Another example of evolution in action

Dung Beetles on the road to speciation

Dung beetles – evolving

One of the lies frequently used to refute evolution is that it can’t be seen happening. That argument is, of course, both irrelevant and untrue.

Evolution is routinely observed in action and a recently published paper (reported in The Economist) has illustrated yet another case. What I like about this case is that it illustrates speciation.

Speciation is more than an animal evolving a trait (like a longer tail, or bigger teeth) but rather a single species evolving into two different species. The resulting species are unable to interbreed and will go on to evolve completely separately – just has humans and chimps have evolved separately since their own ancient split.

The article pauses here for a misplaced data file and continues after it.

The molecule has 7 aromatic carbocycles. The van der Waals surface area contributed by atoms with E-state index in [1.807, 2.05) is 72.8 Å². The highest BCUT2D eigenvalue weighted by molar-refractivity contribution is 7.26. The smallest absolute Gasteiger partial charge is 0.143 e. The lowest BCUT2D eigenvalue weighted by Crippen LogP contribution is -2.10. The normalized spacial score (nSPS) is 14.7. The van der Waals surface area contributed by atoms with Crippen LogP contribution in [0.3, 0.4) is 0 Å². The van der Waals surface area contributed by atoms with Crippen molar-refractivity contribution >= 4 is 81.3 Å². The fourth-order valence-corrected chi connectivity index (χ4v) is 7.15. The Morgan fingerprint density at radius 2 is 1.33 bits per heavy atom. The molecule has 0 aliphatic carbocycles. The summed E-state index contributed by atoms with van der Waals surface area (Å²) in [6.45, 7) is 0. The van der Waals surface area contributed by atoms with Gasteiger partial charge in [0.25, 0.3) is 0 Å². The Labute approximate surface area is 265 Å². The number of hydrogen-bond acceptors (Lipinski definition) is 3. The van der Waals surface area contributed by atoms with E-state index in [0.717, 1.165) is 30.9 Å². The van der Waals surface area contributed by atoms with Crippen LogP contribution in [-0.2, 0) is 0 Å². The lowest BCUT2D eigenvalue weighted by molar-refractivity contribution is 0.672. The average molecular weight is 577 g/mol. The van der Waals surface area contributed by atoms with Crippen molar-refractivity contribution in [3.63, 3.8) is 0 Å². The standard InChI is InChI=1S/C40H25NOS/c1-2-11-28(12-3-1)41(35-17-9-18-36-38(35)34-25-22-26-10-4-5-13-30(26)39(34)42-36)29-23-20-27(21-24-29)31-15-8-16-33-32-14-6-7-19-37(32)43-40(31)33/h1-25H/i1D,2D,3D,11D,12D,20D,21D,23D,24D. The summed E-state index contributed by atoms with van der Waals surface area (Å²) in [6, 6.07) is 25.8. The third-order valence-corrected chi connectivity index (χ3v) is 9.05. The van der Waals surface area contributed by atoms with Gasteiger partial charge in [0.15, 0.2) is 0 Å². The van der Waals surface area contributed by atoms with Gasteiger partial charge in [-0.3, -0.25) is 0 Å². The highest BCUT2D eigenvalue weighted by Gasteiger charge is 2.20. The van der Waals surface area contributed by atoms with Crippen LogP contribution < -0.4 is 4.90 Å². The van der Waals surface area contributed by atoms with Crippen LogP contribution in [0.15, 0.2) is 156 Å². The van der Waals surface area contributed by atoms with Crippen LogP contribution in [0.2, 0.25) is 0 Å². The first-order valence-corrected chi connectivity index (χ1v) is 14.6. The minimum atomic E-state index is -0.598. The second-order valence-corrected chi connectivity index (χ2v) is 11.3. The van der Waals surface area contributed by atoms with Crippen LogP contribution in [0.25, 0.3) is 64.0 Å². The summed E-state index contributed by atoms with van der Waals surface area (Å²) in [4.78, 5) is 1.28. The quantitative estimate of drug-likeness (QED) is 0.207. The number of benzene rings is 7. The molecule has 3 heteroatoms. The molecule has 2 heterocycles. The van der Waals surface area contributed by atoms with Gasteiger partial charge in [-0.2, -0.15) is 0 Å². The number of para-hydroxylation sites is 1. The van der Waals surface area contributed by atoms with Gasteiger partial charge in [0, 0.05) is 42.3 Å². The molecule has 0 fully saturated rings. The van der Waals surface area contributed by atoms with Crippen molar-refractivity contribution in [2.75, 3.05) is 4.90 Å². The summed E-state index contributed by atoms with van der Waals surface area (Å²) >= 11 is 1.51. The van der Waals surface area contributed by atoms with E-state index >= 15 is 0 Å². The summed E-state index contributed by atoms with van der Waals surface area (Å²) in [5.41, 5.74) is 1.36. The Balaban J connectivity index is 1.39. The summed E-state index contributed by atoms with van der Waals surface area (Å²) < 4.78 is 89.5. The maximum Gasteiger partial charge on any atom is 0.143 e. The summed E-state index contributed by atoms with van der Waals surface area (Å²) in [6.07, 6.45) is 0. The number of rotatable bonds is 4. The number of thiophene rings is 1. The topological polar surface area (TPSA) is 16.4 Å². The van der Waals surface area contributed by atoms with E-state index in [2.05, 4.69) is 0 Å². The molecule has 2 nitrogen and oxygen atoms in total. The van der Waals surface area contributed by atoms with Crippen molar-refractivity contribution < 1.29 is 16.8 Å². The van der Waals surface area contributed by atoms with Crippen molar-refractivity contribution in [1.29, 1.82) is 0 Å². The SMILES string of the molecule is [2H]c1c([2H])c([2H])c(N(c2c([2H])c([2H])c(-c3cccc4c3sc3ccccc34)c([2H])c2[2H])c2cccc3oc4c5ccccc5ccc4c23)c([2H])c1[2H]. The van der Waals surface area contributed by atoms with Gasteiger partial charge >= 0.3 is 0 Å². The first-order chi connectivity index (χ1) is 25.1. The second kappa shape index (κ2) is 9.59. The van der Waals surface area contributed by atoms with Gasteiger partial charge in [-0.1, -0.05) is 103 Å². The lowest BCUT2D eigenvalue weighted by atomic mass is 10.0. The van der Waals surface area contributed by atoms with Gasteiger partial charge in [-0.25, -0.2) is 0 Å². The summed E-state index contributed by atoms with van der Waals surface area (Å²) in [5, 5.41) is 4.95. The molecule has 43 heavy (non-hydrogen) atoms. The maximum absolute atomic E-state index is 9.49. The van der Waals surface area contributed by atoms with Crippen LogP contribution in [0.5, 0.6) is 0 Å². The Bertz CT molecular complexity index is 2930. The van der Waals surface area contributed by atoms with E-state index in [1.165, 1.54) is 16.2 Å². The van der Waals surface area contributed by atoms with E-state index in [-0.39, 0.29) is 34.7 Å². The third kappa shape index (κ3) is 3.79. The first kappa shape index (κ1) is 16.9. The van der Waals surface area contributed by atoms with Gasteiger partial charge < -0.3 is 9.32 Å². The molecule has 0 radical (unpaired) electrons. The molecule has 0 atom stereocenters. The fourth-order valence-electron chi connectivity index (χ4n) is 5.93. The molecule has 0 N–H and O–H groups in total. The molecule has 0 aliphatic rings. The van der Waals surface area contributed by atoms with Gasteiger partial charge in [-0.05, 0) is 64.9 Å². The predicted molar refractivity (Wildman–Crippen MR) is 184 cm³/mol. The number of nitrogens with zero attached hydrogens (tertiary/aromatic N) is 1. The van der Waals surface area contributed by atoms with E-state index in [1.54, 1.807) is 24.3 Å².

The object of the study was the humble dung beetle, or rather a specific species of dung beetle which has recently split into four species. The beetles in question were introduced into eastern Australia, western Australia and North Carolina within the last 50 years.

Since then (through a fascinating mechanism that has to do with the relationships between horn, penis and vagina sizes – read the article for more detail) the different populations have developed to the point where they are (or very nearly are) completely different species.

Well within a human lifetime. Take that.